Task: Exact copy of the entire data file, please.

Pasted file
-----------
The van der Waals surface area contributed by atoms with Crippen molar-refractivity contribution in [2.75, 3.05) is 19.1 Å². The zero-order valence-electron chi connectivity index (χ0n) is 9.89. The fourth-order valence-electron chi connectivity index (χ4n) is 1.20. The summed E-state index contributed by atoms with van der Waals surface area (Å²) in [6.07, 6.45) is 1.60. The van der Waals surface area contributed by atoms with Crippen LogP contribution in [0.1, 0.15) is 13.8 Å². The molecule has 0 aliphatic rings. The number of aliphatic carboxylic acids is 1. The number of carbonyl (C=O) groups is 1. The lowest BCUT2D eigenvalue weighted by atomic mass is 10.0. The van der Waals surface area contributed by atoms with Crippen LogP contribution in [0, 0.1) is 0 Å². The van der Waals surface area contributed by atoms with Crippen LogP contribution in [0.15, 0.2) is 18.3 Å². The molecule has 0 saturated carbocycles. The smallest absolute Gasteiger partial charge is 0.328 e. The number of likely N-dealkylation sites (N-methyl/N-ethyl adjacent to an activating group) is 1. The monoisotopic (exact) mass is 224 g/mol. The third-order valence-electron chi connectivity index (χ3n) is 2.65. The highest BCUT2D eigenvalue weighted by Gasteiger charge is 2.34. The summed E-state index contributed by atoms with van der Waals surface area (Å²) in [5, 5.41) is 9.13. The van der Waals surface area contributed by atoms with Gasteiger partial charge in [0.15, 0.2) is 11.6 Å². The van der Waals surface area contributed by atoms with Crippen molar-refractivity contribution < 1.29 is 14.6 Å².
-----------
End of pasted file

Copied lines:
The van der Waals surface area contributed by atoms with Crippen molar-refractivity contribution in [2.75, 3.05) is 19.1 Å². The zero-order valence-electron chi connectivity index (χ0n) is 9.89. The fourth-order valence-electron chi connectivity index (χ4n) is 1.20. The summed E-state index contributed by atoms with van der Waals surface area (Å²) in [6.07, 6.45) is 1.60. The van der Waals surface area contributed by atoms with Crippen LogP contribution in [0.1, 0.15) is 13.8 Å². The molecule has 0 aliphatic rings. The number of aliphatic carboxylic acids is 1. The number of carbonyl (C=O) groups is 1. The lowest BCUT2D eigenvalue weighted by atomic mass is 10.0. The van der Waals surface area contributed by atoms with Crippen LogP contribution in [0, 0.1) is 0 Å². The van der Waals surface area contributed by atoms with Crippen LogP contribution in [0.15, 0.2) is 18.3 Å². The molecule has 0 saturated carbocycles. The smallest absolute Gasteiger partial charge is 0.328 e. The number of likely N-dealkylation sites (N-methyl/N-ethyl adjacent to an activating group) is 1. The monoisotopic (exact) mass is 224 g/mol. The third-order valence-electron chi connectivity index (χ3n) is 2.65. The highest BCUT2D eigenvalue weighted by Gasteiger charge is 2.34. The summed E-state index contributed by atoms with van der Waals surface area (Å²) in [5, 5.41) is 9.13. The van der Waals surface area contributed by atoms with Gasteiger partial charge in [0.15, 0.2) is 11.6 Å². The van der Waals surface area contributed by atoms with Crippen molar-refractivity contribution < 1.29 is 14.6 Å².